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October 09, 2008

Hourly Rounding

Clock72x721 I just read some  interesting articles about hourly nurse rounding. Hourly rounding was described as the nursing practice of regularly checking on patients' needs using the 4 Ps — positioning, personal needs, pain, and proximity of personal items such as the call light — with the promise to return in 1 hour. I recall performing hourly rounding on the night shift over 20 years ago when I was just beginning my career as a new, young, inexperienced graduate. It worked! At the time team nursing was also in vogue. I wonder if we need to return to this practice?

How many times have we found an unresponsive patient at 4 am, when we last saw them joking to us at 12 midnight? Our time now seems to be preoccupied with individualized care plans, transfers and admissions, bed shortages, and electronic documentation rather than actually visibly seeing our patients on an hourly basis.

Of course, a major difficulty is how to establish a work-day design that actually makes hourly rounding possible. This might be a particular problem with the nursing shortage today.

What are your thoughts on hourly rounding? Has your facility implemented this practice and how is it working? Should we return to this practice?

Articles
Collaboration Helps Hospitals Fine-Tune Hourly Rounding
Ring for the Nurse! Improving Call Light Management

October 9, 2008 in Beka | Permalink

Comments

I am a patient care tech at a very large brooklyn hosp, we are in the proscess of launching hourly rounding. maybe someone with good knowledge of this can help us iron out some of the kinks for exp if this is called hourly rounding, how do we do hourly rounding in the icu's where our nurses are sitting in the rooms with our patients, we are just trying to be consistent throughout the hosp your ideas would be appreciated. please Email me at fran196150@yahoo.com

Posted by: fran | Oct 7, 2011 9:45:42 PM

I am a patient care tech at a very large brooklyn hosp, we are in the proscess of launching hourly rounding. maybe someone with good knowledge of this can help us iron out some of the kinks for exp if this is called hourly rounding, how do we do hourly rounding in the icu's where our nurses are sitting in the rooms with our patients, we are just trying to be consistent throughout the hosp your ideas would be appreciated. please Email me at fran196150@yahoo.com

Posted by: fran | Oct 7, 2011 9:45:42 PM

We're now starting this on my pediatric unit. However, i work nights so I'm supposed to go in/assess my patients w/o waking them? Not gonna happen, but I'll be sure to tell my patients/parents I'll be rounding hourly...

Posted by: Elaine Ignots | Sep 13, 2011 10:14:49 PM

More staff is needed to reduce the nurse to patient ratio to at least 1 nurse to 4 patients and hourly rounding will work. It is a numbers situation the better care provided the better free verbal advertising the hospital gets. Hospitals need to make everyone happy and hire more nurses (there are too many without jobs 100-400 grads per nursing school) and keep happier patients.

Posted by: ToBecky | Sep 12, 2011 9:36:03 PM

i'm a casual nurse that works across a number of different surgical and medical wards. the first thing is everybody does whatever they want to do, or what they've always done. so much for our expensive university education and best practice. secondly, some of these wards are trying to enforce rounding. and i'm against it. i've seen some wards tick and flick all the boxes at the end of the shift, others you need to document specifically pain score, whether the patient is in bed or chair or somewhere else, pad is dry or wet or patient denied needing to go to toilet etc, and it's a lot harder to write retrospectively. i can see how it might reduce falls and some patients appreciate the extra attention but the reality is it takes time that i haven't got. i'm fortunate that the ratio i work is 1 nurse to 4 patients which is not so bad but they seem to be getting more acute all the time. the busier it gets the more i have to prioritise my work and skip things altogether. rounding is the first to go. it's mostly redundant. 1. 'potty' a patient is either mobile and can go to the toilet by themselves, bedbound and need assistance with a bedpan but they can ring the bell, and the demented or incontinent you need to clean up after regardless 2. 'pain' ring the bell or at least look like you're in pain 3. 'positioning' again, either they look uncomfortable or they'll tell you 4. 'proximity of call bell, tv remote, phone, water etc' you ensure they're within reach of the patient at the start of the shift or you've moved the patient so move the call bell too 5. "promise to come back at a specified time" but what if you don't, what if you're busy with another patient?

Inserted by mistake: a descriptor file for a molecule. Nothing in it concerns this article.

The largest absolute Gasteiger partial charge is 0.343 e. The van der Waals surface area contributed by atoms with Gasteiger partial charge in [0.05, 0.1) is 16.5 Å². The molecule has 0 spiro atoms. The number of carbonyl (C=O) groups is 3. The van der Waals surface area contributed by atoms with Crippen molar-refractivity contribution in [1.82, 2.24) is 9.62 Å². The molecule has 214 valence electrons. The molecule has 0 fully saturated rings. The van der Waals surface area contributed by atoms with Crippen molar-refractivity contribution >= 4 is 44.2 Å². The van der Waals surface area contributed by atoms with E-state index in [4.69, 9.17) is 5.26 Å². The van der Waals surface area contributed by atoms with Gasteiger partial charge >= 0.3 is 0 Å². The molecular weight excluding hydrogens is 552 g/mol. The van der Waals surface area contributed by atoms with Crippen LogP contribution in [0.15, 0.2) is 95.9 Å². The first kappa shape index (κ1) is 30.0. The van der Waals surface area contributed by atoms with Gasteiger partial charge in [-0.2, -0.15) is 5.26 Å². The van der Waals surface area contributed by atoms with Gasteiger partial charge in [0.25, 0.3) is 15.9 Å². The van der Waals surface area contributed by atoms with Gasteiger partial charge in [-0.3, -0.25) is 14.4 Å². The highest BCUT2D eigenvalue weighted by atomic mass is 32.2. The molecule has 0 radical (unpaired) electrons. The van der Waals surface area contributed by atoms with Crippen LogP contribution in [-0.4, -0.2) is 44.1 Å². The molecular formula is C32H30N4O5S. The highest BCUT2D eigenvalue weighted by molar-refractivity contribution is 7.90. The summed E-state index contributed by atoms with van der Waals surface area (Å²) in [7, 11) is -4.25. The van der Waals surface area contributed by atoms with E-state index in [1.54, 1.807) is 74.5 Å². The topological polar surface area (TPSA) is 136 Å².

patient satisfaction? they need free tv to take their minds off themselves and to understand we have multiple patients and maybe most importantly, realistic expectations of the limits of hospital and staff. we can't always fix them or attend to them immediately. they have to wait for tests, for doctors, for nurses.

less call bells? toileting and pain are not so convenient to appear on the hour and patients generally let us know if and when they occur. IVs usually beep when they're finished or the patient bends their arm, nothing to do with rounding. and there'll still be accidental calls as well.

i guess rounding made sense back in the day when patients didn't have call bells, and maybe nursing homes where you can pre-empt urge incontinence and subsequent falls relating to toileting. for the rest of us, it's not particularly relevant, time-saving or welcome. i feel like i've already wasted too much time on this but i'm afraid this never ending documentation of nursing is only going to get worse. and the thing is, there'll still be shit nurses doing whatever they want to do because there's not enough good carers willing to do the job, and who can blame them?